A bad night for the Diamondbacks may have taken a turn for the disastrous late Thursday night, and Fantasy Baseball players can only hold their breath for now.
I'm Chris Towers, here with a preview of this weekend's action for the FBT Newsletter, but first, let's talk about that Corbin Carroll injury. Down 9-0 in the seventh inning, Carroll took a big hack at a Carlos Carrasco pitch and immediately grabbed at his right shoulder. Yep, the shoulder he had a minor issue with last week – the same one he had surgery on a couple years earlier. Carroll came right out of the game with trainers, holding his right arm, which he couldn't move as he came out of the game.
As of early Friday morning, we don't have many details, but obviously, it didn't look good. For what it's worth, manager Torey Lovullo expressed some optimism about Carroll, saying the initial prognosis wasn't as bad as they feared, though he'll obviously need to undergo an MRI to determine the full extent of the injury.
The good news, as of now, is that the All-Star break starts Monday, so if it's a relatively minor issue, he might end up missing minimal time. Of course, if it's a serious injury, then it doesn't really matter when in the schedule it happened – but let's hope it wasn't that for now.
The Diamondbacks do have decent outfield depth, at least, with the recently recalled Dominic Fletcher and Kyle Lewis carrying some intriguing skill sets. Of course, neither is in Carroll's galaxy, but Fletcher hit over .300 with decent on-base skills in Triple-A, albeit with little over the fence power or speed – maybe he could be an Alex Verdugo-type if given an opportunity. Lewis has had trouble staying healthy over the past few seasons, but was a useful fantasy option a few years back for the Mariners.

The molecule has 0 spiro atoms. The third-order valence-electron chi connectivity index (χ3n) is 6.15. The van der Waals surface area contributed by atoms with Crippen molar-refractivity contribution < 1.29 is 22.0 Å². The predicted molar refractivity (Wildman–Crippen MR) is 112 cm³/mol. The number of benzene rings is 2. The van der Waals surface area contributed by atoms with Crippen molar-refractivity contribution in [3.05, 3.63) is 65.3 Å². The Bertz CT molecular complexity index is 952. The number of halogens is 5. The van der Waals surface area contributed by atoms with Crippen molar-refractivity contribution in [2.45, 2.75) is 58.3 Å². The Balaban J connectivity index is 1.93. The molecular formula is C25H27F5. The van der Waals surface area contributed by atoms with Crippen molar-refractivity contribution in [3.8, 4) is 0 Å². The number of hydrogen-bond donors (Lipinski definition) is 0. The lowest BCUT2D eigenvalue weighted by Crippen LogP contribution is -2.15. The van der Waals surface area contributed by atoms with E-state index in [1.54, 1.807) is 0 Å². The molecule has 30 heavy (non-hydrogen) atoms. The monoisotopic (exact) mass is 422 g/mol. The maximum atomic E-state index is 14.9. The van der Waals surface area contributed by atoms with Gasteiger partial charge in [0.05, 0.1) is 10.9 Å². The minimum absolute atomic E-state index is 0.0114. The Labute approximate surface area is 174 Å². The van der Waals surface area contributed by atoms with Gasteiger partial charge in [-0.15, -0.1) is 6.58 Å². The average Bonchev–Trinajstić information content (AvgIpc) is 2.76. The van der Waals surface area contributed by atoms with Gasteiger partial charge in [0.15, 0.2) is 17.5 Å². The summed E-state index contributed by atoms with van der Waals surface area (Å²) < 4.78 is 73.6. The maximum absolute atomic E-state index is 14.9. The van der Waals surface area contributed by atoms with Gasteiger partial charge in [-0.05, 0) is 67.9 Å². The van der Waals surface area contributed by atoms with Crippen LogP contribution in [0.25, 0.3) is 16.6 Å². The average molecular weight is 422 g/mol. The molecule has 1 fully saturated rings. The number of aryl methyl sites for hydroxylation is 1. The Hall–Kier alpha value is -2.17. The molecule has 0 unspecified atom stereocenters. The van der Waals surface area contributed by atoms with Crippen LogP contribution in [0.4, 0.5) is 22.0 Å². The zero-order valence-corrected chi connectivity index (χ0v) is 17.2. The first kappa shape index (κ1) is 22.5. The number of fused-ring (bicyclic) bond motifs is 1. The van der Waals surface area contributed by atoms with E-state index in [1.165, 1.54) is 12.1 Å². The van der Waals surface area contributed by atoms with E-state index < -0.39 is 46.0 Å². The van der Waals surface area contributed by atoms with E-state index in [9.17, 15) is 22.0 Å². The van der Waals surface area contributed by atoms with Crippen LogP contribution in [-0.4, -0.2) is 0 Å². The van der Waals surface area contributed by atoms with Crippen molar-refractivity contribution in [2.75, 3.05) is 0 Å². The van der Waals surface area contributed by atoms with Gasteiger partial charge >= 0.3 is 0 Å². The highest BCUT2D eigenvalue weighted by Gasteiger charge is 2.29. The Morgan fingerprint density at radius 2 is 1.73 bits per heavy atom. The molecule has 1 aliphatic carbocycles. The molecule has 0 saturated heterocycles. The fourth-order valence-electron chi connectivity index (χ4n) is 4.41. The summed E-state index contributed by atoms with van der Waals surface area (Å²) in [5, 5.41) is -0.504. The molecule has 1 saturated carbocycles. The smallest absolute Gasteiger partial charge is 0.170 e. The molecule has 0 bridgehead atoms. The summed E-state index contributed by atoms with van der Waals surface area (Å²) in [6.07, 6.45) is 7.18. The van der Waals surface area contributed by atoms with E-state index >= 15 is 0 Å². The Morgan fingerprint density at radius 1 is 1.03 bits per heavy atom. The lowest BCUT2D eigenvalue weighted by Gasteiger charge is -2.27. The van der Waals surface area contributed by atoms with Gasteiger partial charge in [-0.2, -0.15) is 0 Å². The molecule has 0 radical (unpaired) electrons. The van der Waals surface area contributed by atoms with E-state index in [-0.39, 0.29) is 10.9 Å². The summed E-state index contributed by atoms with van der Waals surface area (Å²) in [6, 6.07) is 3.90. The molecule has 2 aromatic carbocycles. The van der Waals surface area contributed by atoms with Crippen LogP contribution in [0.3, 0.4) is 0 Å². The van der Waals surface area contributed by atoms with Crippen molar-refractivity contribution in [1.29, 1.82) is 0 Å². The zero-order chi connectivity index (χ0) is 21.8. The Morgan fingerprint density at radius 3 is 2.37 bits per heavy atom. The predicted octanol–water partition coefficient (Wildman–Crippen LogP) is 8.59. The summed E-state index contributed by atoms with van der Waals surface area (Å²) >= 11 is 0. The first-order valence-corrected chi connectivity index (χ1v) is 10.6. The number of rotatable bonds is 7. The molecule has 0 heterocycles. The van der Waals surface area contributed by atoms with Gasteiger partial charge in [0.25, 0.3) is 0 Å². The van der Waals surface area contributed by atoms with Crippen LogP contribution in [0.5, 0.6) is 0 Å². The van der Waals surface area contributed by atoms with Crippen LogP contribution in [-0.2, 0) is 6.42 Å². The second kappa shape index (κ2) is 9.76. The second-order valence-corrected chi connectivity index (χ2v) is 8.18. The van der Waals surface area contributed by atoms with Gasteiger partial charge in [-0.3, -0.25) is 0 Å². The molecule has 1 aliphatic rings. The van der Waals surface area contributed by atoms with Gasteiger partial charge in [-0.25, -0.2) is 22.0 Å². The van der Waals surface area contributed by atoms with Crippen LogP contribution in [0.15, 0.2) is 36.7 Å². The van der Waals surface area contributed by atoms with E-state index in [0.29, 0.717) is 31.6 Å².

Hopefully, neither ends up playing enough to matter because this ends up being just another little scare for Carroll. But we'll have to prepare for the worst and hope for the best right now. We talked in depth about Carroll and much more on the FBT in 5 podcast here.
Today's newsletter has a handful of outfield targets to consider on waivers, along with some waiver-wire/streamer starting pitchers, and the latest news and notes you need to know about heading into the last weekend of the first half.
Waiver wire starting pitchers to watch
These players are listed roughly in order of how interested I am in adding them. They're also (mostly) viable streamers this weekend:
Like last weekend, there aren't a ton of pitchers I'm particularly interested in adding right now, either to stream or with an eye on the long term. There are two, in particular, I think stand out for long-term upside, and then three I like a bit for streaming. But overall, this is a shorter list than we usually have on Fridays, at least in part because there are a bunch of relatively high profile pitchers getting skipped in the rotation to give them a bit of extra rest before the break.